But the Times They are A-Changing

You dont find the happy life. You make it..PNG

60 years of marriage and never a cross word, and never a serious argument. We never went to bed without making up. We always sorted out our little differences. And any differences were, really, insignificant.”

So said my Dad when he and my mom were celebrating their ruby anniversary.

Now I grew up in that very same home, and my recollections differ somewhat from my Dad’s. But, to be completely honest, their marriage is inspiring. It would be hard to find a couple who have loved so honestly. So, I’ll allow my dad to have his select memories.

But, still, it leaves me wondering how many young adults will be able to look back and say they, also, knew true love. Is it still possible to be so faithful to another, and to always love that person, and treat them with respect? I’d really like to think that the answer is yes.

But today we all have cell phones, and we have the internet … and I fear that this has altered and changed relationships. But maybe that’s not true, and there’s room for idealism. Perhaps there is no need for that dash of cynicism.

So for my daughters, and the daughters of my friends and relatives, here is what I still wish, and hope, for you:

I hope that you will marry, or partner, with someone who will always be faithful – in every way – to you.

I hope that you’ll find someone who cares about your heart, and chooses not to hurt you, or damage, or betray you.

I hope that you’ll both choose to admit if you feel tempted – because you have resolved to keep the promises you made.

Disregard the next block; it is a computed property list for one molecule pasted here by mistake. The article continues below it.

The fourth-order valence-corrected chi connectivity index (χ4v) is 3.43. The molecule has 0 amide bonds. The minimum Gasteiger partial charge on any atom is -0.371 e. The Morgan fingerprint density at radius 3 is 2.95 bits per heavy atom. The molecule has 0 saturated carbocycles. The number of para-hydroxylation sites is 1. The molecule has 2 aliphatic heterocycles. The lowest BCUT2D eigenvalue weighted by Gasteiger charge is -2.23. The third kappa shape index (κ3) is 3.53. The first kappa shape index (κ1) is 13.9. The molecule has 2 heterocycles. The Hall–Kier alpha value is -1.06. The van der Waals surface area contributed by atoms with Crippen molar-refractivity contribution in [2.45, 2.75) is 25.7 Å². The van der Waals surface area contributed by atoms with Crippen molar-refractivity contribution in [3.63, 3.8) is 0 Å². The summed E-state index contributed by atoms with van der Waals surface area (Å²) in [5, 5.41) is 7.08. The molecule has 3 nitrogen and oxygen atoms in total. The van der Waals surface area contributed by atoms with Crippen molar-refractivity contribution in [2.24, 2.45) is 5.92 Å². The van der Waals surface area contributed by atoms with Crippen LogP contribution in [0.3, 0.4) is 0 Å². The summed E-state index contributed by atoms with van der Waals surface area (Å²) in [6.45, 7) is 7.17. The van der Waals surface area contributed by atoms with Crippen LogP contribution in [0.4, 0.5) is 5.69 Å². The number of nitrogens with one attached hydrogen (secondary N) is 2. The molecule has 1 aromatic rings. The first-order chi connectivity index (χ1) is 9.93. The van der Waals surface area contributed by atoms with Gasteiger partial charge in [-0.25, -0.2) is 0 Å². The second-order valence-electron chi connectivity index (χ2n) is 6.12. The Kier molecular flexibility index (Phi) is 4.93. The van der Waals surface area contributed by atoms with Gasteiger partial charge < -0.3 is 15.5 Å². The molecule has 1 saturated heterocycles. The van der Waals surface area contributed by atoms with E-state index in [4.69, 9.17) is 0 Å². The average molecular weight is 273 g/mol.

I hope you won’t have secrets that hurt and separate – but you will choose to value and practice openness.

I hope that you’ll feel cared for, protected, safe and loved.

And I hope that you can say that your partner was your friend, a lover who was loyal and caring to the end.


Betrayal and Numbing

Emotional numbing is a reaction to events that are shocking, terrifying and which cause us great distress. That is, our brain seeks to protect us against being traumatized by erecting strong defenses which are hard to penetrate.

Thus, when a secret life’s discovered and the truth first comes to light the shock can lead to numbing in the partner or the spouse. This happens automatically; it’s outside our control.

However, ‘(although) we might use this coping mechanism during traumatic events … what is dangerous about numbing is that it doesn’t work as selectively as we might like it to. Generally, when you use numbing as a defence, it numbs not just the bad stuff, but you experience good feelings less vividly too.[1]

Perhaps this is something you’ve experienced as well.

So, what kinds of symptoms indicate emotional numbing? They include: